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    Ten Most Common Hairstyle Problems

    Professional hairdressers estimate that fewer than 25% of women are good at styling their own hair. Most say the wrong (or too much) product and bad hair dryer skills are the primary problems. See if you’re committing a hair styling sin, and if so, how to find a solution that works for you and your locks:

    • Gunking it Up A good haircut should fall right into place with very little hair care product. Think in terms of a dime-sized amount of any liquid and a few short bursts of spray stylers even less for shine serums and pomades. Unless it also has unruly curl, it’s rare that even the thickest, coarsest hair requires more than that. Fine hair can look even worse with product that weighs it down. Most of the styling aid should be concentrated at the roots, while the rest should be combed through. For detailing ends or controlling cow licks, use barely-there dabs.
    • Wrong Direction Volume is the number one hair styling request, but most of us can’t seem to get it right! In addition to using the wrong tools to achieve volume many women are blow-drying their hair straight back instead of straight up. Roots should be lifted and strands then pulled out or softly curved at the ends, depending on the look you want round brushes are best for smoothing and adding some root lift, while vent brushes can create super volume. When it comes to heat styling, don’t over-do it. Hold your hair dryer at least 12-inches from your head and keep it moving back and forth. Direct air flow down the hair shaft, unless you’re using it to blow hair out from underneath. Blow-drying hair against the cuticle, toward the scalp, is a huge hairstyle problem with wavy or curly hair. After roughing up the cuticle, women try to fix it with a brush or flat iron.When using flat and curling irons, keep temperatures low and hold for a count of seven to start. For best results, style hair in small sections. Work up in time and temperature gradually if your hair is curly and you want it straightened or if it’s limp and you want it curled.
    • Lack of Protection Studies from Regis hair salons show not even half of all women who use heat-styling tools use a thermal protector. Thermal protectants are crucial for healthy hair, so don’t skimp on this hair styling step. Mist them on lightly and distribute evenly for the sleekest, healthiest finish.
    • Too Much Pull If the ponytail has become your old faithful, go get a haircut or learn how to style your hair! Even if you’re in a hurry most of the time, try to avoid sticking your hair back in an itty-bitty pony. Pulling your hair back can look too severe with short haircuts. Crops look better styled simply to frame your face in a flattering way.
    • Falling Flat Flat-ironing doesn’t mean hairstyles have to be stick-straight. Whenever using an iron, first use a thermal protector, and then take small sections nearly the width of the tool. Pull the iron out a bit as you sleeken the sections, then bend hair up slightly at the ends. Today’s newer flat irons use steam so you can flat-iron damp locks, but don’t use just any iron on wet strands. Be sure the flat iron is a wet-to-dry model, or you risk scorching your hair beyond repair.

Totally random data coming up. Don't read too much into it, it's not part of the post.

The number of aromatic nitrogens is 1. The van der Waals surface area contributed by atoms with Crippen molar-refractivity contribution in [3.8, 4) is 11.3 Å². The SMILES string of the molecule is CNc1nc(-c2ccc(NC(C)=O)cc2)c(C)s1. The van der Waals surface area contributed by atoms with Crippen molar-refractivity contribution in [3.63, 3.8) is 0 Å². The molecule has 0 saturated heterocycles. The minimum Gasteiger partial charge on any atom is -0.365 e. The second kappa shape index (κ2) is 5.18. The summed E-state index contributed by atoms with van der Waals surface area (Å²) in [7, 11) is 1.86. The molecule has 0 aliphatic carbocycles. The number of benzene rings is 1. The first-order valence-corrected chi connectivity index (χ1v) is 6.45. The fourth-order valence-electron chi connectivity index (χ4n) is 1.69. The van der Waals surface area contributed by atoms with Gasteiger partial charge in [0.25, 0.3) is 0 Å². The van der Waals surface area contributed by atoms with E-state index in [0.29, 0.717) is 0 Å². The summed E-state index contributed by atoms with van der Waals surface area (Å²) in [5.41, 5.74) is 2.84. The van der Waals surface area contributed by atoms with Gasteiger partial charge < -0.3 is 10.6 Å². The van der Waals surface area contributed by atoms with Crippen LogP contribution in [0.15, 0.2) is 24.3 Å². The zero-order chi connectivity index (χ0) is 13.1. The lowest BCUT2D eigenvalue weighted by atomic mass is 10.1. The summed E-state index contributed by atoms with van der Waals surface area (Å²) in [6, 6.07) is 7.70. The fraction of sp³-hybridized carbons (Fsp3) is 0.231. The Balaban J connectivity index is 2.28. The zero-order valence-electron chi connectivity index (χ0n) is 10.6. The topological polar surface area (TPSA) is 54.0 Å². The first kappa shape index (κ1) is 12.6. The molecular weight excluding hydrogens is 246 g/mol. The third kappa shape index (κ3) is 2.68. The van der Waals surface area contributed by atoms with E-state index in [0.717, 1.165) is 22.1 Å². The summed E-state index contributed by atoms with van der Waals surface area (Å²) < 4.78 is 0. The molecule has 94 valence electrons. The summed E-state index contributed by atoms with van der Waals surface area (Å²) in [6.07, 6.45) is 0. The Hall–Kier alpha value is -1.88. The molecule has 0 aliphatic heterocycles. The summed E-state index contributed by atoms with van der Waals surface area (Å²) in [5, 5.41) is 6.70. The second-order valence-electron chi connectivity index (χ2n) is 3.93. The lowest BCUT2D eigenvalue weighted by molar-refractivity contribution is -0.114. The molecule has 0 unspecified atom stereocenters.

• Choosing Unwisely “We’ve been offering free lessons with new associates for two years,” says Nikki Trowbridge, owner of Statements Salon and Spa in Woodbridge. VA “Yet all the clients had the same misunderstanding about the best hair care products for their hair type” This shouldn’t be a problem, with so many hair care product lines specifically labeled for fine, curly, straight or color-treated hair. The heavier the product, the heavier the hair it should be used on. Thick gels don’t mix with fine hair and a light mousse won’t prevent curly hair from going frizzy. The simplest solution: Ask your hairdresser for a recommendation that suits you.
    • Working too Fast Don’t attempt to style hair when it’s still damp—moisture should be removed completely with a hair dryer. Apply products to dry hair, then begin styling on a low to medium heat setting. Heat styling dry hair is the only way to get hair to hold a specific shape for any long amount of time.
    • Waiting too Long Remember, great hair is all in the haircut. There are some hair styling tricks that can take you longer between trims and a few cuts that are crafted to grow out more gracefully. But if you want healthy hair, don’t wait too long before trims—your split ends will thank you!
    • Going Overboard Sometimes, we forget that less is more. Blow-drying, roller-setting and iron-curling are for runway models, and it’s very hard on even the toughest tresses because heat-styling overworks hair. Also, short hair is rarely intended to look perfect. Today’s haircuts have natural movement and fall freely, so there’s no reason to over-style it.
    • Doing Nothing Air-drying and the natural look may be all the rage, but that doesn’t necessarily mean your short hair is simply wash-and-go. Even beachy waves or naturally straight strands need a little bit of TLC. The right hair care products, tools and styling techniques will take your tresses from stressed to fabulously tressed.

    Women that are having these kind of hair problems will surely ruin their day. There are lots of treatments that can be applied, these treatments are designed so that you can make your hair to become more beautiful than before and all day long.

    Barb Quinn on Google+  


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